President Donald Trump is "on a roll" that could help Republican candidates in the November midterm election, veteran political forecaster Chuck Gabriel told CNBC on Monday.
The recent overtures from North Korean leader Kim Jong Un concerning his nuclear ambitions are the "most unlikely set of events," said Gabriel, president of Capital Alpha Partners, which provides analysis of political outcomes for Wall Street.
"Classic art of the deal, the president with all his bluster scared the heck out of everybody throughout late winter and early spring. And now he's in a position to deal," Gabriel said in a "Squawk Box" interview.
"In the near term, this is certainly better than the leaders comparing the size of their buttons. The market will love that," said Gabriel. In January, Kim boasted that he has a nuclear button on his desk and Trump responded that his button "bigger" and "more powerful" than Kim's.
The possible thawing of six decades of North and South Korean animosity "should boost President Trump, which could help a great deal, along with the 3 percent growth, in the midterm elections coming up," Gabriel said.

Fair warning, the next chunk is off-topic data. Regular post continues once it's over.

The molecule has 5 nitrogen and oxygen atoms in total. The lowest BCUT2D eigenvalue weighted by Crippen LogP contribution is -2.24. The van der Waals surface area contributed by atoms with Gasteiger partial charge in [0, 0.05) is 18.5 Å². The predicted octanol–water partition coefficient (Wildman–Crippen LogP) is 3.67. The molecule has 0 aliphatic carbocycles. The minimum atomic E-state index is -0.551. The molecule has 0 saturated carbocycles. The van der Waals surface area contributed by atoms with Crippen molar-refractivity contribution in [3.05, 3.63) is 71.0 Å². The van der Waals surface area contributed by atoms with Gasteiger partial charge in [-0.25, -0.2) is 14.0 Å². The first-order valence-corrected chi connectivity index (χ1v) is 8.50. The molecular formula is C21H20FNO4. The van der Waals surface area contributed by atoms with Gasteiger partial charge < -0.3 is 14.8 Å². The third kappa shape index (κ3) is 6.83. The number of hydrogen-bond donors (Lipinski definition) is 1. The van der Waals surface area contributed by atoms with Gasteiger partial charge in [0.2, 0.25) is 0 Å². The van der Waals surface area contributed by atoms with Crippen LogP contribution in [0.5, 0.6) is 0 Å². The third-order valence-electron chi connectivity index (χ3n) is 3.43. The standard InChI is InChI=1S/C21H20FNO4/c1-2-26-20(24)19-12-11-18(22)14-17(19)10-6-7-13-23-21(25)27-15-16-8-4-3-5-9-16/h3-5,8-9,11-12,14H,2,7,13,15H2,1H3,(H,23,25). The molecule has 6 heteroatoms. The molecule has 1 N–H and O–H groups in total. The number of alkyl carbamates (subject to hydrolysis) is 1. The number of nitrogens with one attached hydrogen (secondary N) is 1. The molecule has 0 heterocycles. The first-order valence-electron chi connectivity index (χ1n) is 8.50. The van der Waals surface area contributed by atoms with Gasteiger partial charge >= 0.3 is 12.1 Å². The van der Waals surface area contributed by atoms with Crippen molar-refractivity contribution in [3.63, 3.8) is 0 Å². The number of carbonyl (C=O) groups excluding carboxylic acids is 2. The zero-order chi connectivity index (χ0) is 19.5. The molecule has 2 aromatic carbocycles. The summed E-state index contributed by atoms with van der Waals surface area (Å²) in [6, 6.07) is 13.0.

Following last week's historic summit of Kim and South Korean President Moon Jae-in, Trump is preparing to meet with Kim in the coming weeks.
However, on the flip side, the Capital Alpha president acknowledged the risk of Kim saying all the right things to try to get the U.S. to lift sanctions without living up to his promises.
"A lot of people think that President Trump, who really values his skills as a dealmaker, could give away the store for a Noble Prize," Gabriel said.
In its inaugural Election Risk Report, Capital Alpha sees a "60 percent odds on a Democratic House takeover, but similar odds for a retained GOP Senate" majority.
"The notion of a 'blue wave' shifting control of both chambers could spawn more serious fears" in financial markets, the report said. "These could involve the blunting or reversal of the Trump administration's deregulation agenda and proposals to roll back December's corporate tax cuts."
Republicans credit tax reform and deregulation for boosting the stock market last year and in most of January 2018. Democrats believe the market's advance and a bump in the economy were teed up by former President Barack Obama's policies aimed at recovering from the 2008 financial crisis.